The second is the edge-map in the corresponding spectral sequence, built as follows. By applying $F$ to the Cartan–Eilenberg resolution we obtain a double complex $F(Q_{\bullet\bullet})$: by construction, this is a second quadrant double complex, but since I prefer to do cohomology rather than homology, I invert signs and consider $F(Q_{-\bullet,-\bullet})$: it is a fourth quadrant double complex. This we can filter by its "second degree" to obtain a fourth quadrant spectral sequence $E_2^{p,q}=H^p(F(Q^{\bullet q}))$ which converges to the hypercohomology of $X^\bullet$, namely $$ E_2^{p,q}=H^p(F(Q^{\bullet,q}))\Longrightarrow \mathbb{L}^{p+q}(X^\bullet). $$ Corresponding to this spectral sequence there is a edge morphism obtained as follows. Since the spectral sequence is concentrated in the fourth quadrant, all differentials landing in the term $E_{2}^{n,0}$ are $0$: it follows that $E_r^{n ,0}$ is a subobject of $E_2^{n,0}$ for all $r\geq 2$ (it is the kernel of the differential $d_{r-1}^{n,0}$) and since the sequence stabilizes we obtain a map $\beta\colon E_\infty^{n,0}\to E_2^{n,0}$. On the other hand, convergency means that $\mathbb{L}^{p+q}(X^\bullet)$ has a dicreasing filtration $\mathrm{Fil}^j(\mathbb{L}^{n}F)(X^\bullet)$ with associated grading $E_\infty^{j ,n-j}$: in particular, $\mathrm{Fil}^{n}(\mathbb{L}^{n}F)(X^\bullet)=\mathbb{L}^{n}(X^\bullet)$ and $E_\infty^{n,0}=(\mathbb{L}^{n}F)(X^\bullet)/\mathrm{Fil}^{n+1}\mathbb{L}^{n}(X^\bullet)=(\mathbb{L}^{n}F)(X^\bullet)$ is a quotient of $(\mathbb{L}^{n}F)(X^\bullet)$. Composing this quotient map with the map $\beta$ constructed above gives us the edge map \begin{equation} \alpha_2\colon (\mathbb{L}^{n}F)(X^\bullet)\longrightarrow E_\infty^{n,0}\longrightarrow E_2^{n,0}=H^n(F(Q^{\bullet,0})=H^n(F(X^\bullet)) \end{equation}

Does anyone know a reference, or an easy proof, that $\alpha_1=\alpha_2$?

Suppose $X$ is a subset of $\{1, \cdots, n\}$ such that the equation $ax_i+bx_j=cx_k+dx_{\ell}$ where $a+b=c+d,$ $1 \leq a,b,c,d \leq O(n^{1/4 })$ and $x_i, x_j, x_k, x_{\ell} \in X,$ has only trivial solution. A solution is trivial if $x_i=x_j=x_{k}=x_{\ell}.$

What can we say about the size of $X?$ Is this possible that $|X|\geq n^{1-o(1)}$?

I think the answer is related to Sidon Sets, but I could not find any references. Any help is greatly appreciated.

Suppose I have a diagonal matrix $D$ whose entries are bounded in absolute value. I also have a matrix $A$ that is positive (entry-wise, so $A_{ij} > 0\ \forall\ i,j$): one can assume that the entries of $A$ are all bounded away from 0 by $a_0$. I would like to understand what the eigenvalues of the matrix $A^T D A$ look like, and in particular how they compare to the eigenvalues of $D$. Can one say anything about $x^TA^T D Ax$ compared to $x^T D x$?

EDIT: If it helps, one can also assume the $A$ is PD.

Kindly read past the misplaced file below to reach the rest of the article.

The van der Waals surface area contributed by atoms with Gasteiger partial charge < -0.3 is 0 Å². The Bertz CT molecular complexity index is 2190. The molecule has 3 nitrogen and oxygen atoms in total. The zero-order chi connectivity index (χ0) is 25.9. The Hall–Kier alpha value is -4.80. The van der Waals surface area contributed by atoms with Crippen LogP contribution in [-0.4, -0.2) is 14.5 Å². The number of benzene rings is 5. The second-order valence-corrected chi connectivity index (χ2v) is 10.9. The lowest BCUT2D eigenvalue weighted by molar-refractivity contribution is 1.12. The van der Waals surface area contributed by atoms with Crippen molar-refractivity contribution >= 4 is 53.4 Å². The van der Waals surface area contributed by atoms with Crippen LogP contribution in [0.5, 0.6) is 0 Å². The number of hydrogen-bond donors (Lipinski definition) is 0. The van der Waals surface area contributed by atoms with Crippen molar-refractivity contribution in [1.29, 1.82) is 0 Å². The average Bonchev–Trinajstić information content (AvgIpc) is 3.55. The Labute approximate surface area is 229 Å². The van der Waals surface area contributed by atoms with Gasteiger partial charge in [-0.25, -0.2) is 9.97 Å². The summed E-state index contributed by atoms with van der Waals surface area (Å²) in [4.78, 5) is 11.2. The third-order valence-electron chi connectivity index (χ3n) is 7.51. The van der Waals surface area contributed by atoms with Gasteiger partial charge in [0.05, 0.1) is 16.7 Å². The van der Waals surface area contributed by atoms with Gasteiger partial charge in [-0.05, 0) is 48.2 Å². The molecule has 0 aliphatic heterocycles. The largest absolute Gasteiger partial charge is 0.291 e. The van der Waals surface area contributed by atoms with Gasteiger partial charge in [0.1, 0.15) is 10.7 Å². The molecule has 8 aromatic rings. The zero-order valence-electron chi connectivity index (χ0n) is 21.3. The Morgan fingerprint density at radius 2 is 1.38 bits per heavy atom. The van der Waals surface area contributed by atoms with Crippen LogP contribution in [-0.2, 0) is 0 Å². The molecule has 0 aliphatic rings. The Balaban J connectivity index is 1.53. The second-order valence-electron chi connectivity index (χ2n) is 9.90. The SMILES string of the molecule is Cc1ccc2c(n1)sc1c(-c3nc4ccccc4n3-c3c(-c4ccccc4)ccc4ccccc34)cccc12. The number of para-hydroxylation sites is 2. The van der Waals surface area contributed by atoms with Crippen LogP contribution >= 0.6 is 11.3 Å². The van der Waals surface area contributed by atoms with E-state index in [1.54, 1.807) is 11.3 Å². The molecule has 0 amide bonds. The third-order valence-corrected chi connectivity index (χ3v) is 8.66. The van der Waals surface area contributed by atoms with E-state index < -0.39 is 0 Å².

I'm interested in the quantitative isoperimetric inequality. I am currently reading https://arxiv.org/pdf/1007.3899.pdf and I have some questions regarding lemma 3.5 which states a certain situation in which a minimizer of a certain functional is a strong $\Lambda$-minimizer .

I have several questions regarding the proof.

In the very beginging, why can we w.l.o.g. assume $\alpha(E_j)=\frac{|E_j\triangle B|}{|B|}$? Here $\alpha$ is the Fraenkel assymetry, $B$ is the open unit ball in $\mathbb{R}^n$ and $|B|$ denotes the Lebesgue measure of $B$. My guess is that since $E_j$ is a minimizer for $Q_j$, one has $|E_j\triangle B|\to 0$ for $j\to \infty$. Thus, for $j$ large enough, $\alpha$ becomes smaller so that one can assume that $B$ is a optimal ball ( i.e. the minimum is attained at $x=0$). Is that correct?

The second inequality in (42), i.e. $\frac{9}{4}(\alpha(F)-\alpha(E_j))(\alpha(F)+\alpha(E_j)-2\alpha(W_j))\le C_1|E_j\triangle F|$. By lemma 3.4. it is $|\alpha(F)-\alpha(E_j)|\le\frac{2^{n+2}}{(2^n-1)\omega_n}|E_j\triangle F|$, but I don't know how to estimate the $\alpha(F)+\alpha(E_j)-2\alpha(W_j)$ term using $\alpha(E_j)\le \frac{3}{2}\alpha(W_j)$.

The inequalities in (44) from "Observe now that.." Here I have no idea how to obtain this.

The first inequality on the next page, I don't see why $Q(F)\le \frac{P(B)\alpha(E_j)^2}{P(B_F)\alpha(F)^2}Q(E_j)+(\frac{P(B)}{P(B_F)}-1)\frac{1}{\alpha(F)^2}$. Since $Q(E_j)=\frac{\delta P(E_j)}{\alpha(E_j)^2}$ and the same for $Q(F)$, the inequality is equivalent to $(\delta P(E_j)+1)\frac{P(B)}{P(B_F)}\ge \delta P(F)+1$, but I don't see which "previous estimates" are used to explain this inequality.

And lastly, the next one, how to conclude $Q(F)\le 2Q(E_j)+2$ for j large enough? Maybe $\frac{P(B)\alpha(E_j)^2}{P(B_F)\alpha(F)^2}\le 2$ and $(\frac{P(B)}{P(B_F)}-1)\frac{1}{\alpha(F)^2}\le 2$ for $j$ lare enough.. However, I don't know how to obtain this with (44).

Sorry for posting such basic questions here, but the setting is quite specific and, therefore, I hope it's ok to ask here. Thank you